EPSRC logo

Details of Grant 

EPSRC Reference: EP/H043594/1
Title: Logical Difference for Ontology Versioning
Principal Investigator: Konev, Professor B
Other Investigators:
Wolter, Professor F
Researcher Co-Investigators:
Project Partners:
Department: Computer Science
Organisation: University of Liverpool
Scheme: Standard Research
Starts: 01 September 2010 Ends: 15 January 2014 Value (£): 326,691
EPSRC Research Topic Classifications:
Fundamentals of Computing Information & Knowledge Mgmt
EPSRC Industrial Sector Classifications:
No relevance to Underpinning Sectors
Related Grants:
Panel History:
Panel DatePanel NameOutcome
16 Mar 2010 ICT Prioritisation Panel (March 10) Announced
Summary on Grant Application Form
Ontologies are used to provide a common vocabulary for a domain of interest together with descriptions of the meaning of terms built from the vocabulary and relationships between them. A wide range of information technologies in areas such as medical informatics, bio-informatics, and the semantic web and grid are now dependent on ontologies to capture domain semantics and promote interoperability. A major example is the NHS Connecting for Health Programme with the strategic aim of adopting the healthcare ontology SNOMED CT across all NHS clinical systems.Modern applications often require large and complex ontologies (sometimes, containing more than 400,000 different term definitions), and, in practice, ontologies constantly evolve. They are regularly being extended, updated, corrected, and refined. Engineering, maintaining, and using such ontologies is a highly complex and laborious task, which is practically infeasible without appropriate tool support. Among the tools required, automated support for ontology versioning is one of the most critical and challenging.The aim of this research proposal is to develop a novel approach to ontology versioning. Most current ontology editors and ontology management systems, such as Protege, SWOOP, OBO-Edit, and OntoView, support ontology versioning either natively or through plugins. Though helpful, it is generally agreed that current support is unsatisfactory: it lacks unambiguous semantic foundation, it is syntax dependent, and it does not capture the non-local implications of differences between ontology versions. Moreover, it cannot take into account the fact that often one and the same ontology is used in different applications, which may require different comparison techniques. This research proposal aims at developing a logic-based approach to representing the difference between ontologies as a basis for ontology versioning. Under this view, ontologies provide answers to queries about some vocabulary of interest with the help of reasoning services. If two versions of an ontology give the same answers to a class of queries relevant to an application domain, they may be deemed to have no difference regardless of their syntactic or structural form; and queries producing different answers from the versions may be considered as the characterisation of the difference itself. The main advantage of the logical diff over known differencing techniques is that it is determined by the logical semantics of the ontology and query language and does not depend on their syntactic form. Moreover, this approach is of greater flexibility. By choosing an appropriate query language and vocabulary, one can detect exactly the differences visible when querying instance data, exactly the differences expressed by subsumptions between concepts, or even exactly the differences expressed in very expressive languages such as first-order logic.To achieve these aims, a number of challenging theoretical and practical problems need to be solved. In particular:- Novel algorithmic approaches are required to detect whether two versions of a logical theory are logically different.- Novel techniques to succinctly characterise the logic-based difference between ontology versions are required.- A mechanism tracing the differences in logical consequences back to axioms of the ontologies is required.- Logical meta-properties of distinct notions of logical difference have to be understood.Solutions to these research challenges are of great interest not only for ontology versioning but also for other areas of logic,knowledge representation, and automated reasoning such as ontology debugging, theory update, and theory modularisation.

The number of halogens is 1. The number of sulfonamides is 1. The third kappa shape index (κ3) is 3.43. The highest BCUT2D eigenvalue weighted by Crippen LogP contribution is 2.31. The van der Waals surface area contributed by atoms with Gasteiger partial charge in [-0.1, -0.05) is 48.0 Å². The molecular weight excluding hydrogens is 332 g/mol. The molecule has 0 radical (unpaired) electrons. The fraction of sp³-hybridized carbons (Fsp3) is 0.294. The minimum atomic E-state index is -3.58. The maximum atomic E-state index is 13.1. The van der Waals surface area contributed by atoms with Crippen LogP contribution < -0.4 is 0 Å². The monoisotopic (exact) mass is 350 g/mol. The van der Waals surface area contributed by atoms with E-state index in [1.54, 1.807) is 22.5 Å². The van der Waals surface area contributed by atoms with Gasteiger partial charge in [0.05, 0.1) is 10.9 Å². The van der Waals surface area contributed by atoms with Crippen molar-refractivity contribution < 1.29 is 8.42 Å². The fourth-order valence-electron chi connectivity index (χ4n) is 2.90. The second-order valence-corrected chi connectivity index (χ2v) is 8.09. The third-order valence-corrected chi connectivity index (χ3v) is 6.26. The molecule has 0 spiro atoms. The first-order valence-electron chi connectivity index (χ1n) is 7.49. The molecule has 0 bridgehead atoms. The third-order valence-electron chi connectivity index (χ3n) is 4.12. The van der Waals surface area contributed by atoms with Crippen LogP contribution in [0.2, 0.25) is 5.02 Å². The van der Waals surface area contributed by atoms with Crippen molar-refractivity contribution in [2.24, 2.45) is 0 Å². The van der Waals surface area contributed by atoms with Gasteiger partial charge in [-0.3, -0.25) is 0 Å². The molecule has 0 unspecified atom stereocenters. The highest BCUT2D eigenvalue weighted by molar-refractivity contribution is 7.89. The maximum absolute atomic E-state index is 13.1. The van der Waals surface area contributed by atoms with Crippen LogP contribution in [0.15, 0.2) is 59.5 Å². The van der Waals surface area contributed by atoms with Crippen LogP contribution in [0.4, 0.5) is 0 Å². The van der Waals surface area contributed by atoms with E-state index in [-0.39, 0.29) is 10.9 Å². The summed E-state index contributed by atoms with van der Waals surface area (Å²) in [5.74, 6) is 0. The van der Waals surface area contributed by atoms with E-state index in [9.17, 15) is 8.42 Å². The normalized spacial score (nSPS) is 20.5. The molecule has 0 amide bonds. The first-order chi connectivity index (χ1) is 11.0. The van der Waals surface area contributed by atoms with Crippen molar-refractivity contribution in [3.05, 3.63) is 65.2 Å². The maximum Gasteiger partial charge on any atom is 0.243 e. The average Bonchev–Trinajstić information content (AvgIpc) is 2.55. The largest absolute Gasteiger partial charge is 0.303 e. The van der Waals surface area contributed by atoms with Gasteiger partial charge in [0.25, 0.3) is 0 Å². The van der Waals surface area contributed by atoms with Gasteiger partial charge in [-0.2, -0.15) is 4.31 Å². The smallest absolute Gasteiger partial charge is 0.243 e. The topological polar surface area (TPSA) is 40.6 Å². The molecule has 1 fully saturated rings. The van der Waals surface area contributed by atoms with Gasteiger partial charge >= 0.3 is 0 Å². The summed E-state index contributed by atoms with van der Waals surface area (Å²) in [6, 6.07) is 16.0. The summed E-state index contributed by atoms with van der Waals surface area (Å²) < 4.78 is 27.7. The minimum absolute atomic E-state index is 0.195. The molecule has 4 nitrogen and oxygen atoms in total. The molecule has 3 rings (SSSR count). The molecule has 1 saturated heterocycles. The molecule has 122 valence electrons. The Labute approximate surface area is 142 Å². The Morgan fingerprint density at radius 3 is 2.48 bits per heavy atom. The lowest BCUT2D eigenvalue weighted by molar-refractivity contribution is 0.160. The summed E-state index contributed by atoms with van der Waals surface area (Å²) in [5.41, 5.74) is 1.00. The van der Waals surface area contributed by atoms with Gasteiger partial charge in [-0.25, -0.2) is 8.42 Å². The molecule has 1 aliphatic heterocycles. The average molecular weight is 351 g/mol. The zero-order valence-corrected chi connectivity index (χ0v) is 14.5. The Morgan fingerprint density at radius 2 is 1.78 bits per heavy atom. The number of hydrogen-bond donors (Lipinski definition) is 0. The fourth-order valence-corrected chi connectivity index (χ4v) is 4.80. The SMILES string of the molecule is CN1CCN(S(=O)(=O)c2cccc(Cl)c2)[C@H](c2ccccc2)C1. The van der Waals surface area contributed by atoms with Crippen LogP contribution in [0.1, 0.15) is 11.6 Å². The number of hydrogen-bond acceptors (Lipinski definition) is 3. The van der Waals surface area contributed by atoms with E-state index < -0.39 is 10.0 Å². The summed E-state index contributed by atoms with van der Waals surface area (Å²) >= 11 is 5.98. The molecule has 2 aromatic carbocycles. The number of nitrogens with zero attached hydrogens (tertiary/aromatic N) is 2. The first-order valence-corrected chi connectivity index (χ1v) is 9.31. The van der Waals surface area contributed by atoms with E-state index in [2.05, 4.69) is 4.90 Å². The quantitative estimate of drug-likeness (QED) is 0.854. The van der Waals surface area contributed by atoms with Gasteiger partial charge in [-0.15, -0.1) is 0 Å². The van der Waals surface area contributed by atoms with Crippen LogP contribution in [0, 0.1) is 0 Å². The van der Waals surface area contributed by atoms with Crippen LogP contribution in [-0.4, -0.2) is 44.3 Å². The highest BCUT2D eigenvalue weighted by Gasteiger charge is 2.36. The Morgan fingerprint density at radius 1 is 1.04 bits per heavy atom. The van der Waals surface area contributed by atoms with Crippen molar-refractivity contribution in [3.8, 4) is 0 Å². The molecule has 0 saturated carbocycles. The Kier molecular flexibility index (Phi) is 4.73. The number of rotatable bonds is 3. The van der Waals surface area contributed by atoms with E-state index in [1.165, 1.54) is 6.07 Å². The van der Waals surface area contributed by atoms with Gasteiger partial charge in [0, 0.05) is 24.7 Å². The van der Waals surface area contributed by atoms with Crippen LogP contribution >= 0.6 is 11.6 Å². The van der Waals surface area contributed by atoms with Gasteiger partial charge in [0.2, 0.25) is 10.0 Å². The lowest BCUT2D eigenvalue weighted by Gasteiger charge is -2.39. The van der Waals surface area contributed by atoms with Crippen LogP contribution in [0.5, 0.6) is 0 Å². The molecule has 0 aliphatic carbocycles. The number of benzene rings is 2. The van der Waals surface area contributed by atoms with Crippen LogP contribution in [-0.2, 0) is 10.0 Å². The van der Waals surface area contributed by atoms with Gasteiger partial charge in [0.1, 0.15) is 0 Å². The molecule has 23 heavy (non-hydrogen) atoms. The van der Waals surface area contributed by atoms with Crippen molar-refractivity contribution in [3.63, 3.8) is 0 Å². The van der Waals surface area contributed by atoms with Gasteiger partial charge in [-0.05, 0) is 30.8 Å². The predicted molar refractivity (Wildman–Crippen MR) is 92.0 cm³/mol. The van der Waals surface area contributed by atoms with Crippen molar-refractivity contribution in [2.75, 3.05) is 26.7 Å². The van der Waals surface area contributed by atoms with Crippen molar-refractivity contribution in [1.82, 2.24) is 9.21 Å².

Key Findings
This information can now be found on Gateway to Research (GtR) http://gtr.rcuk.ac.uk
Potential use in non-academic contexts
This information can now be found on Gateway to Research (GtR) http://gtr.rcuk.ac.uk
Description This information can now be found on Gateway to Research (GtR) http://gtr.rcuk.ac.uk
Date Materialised
Sectors submitted by the Researcher
This information can now be found on Gateway to Research (GtR) http://gtr.rcuk.ac.uk
Project URL:  
Further Information:  
Organisation Website: http://www.liv.ac.uk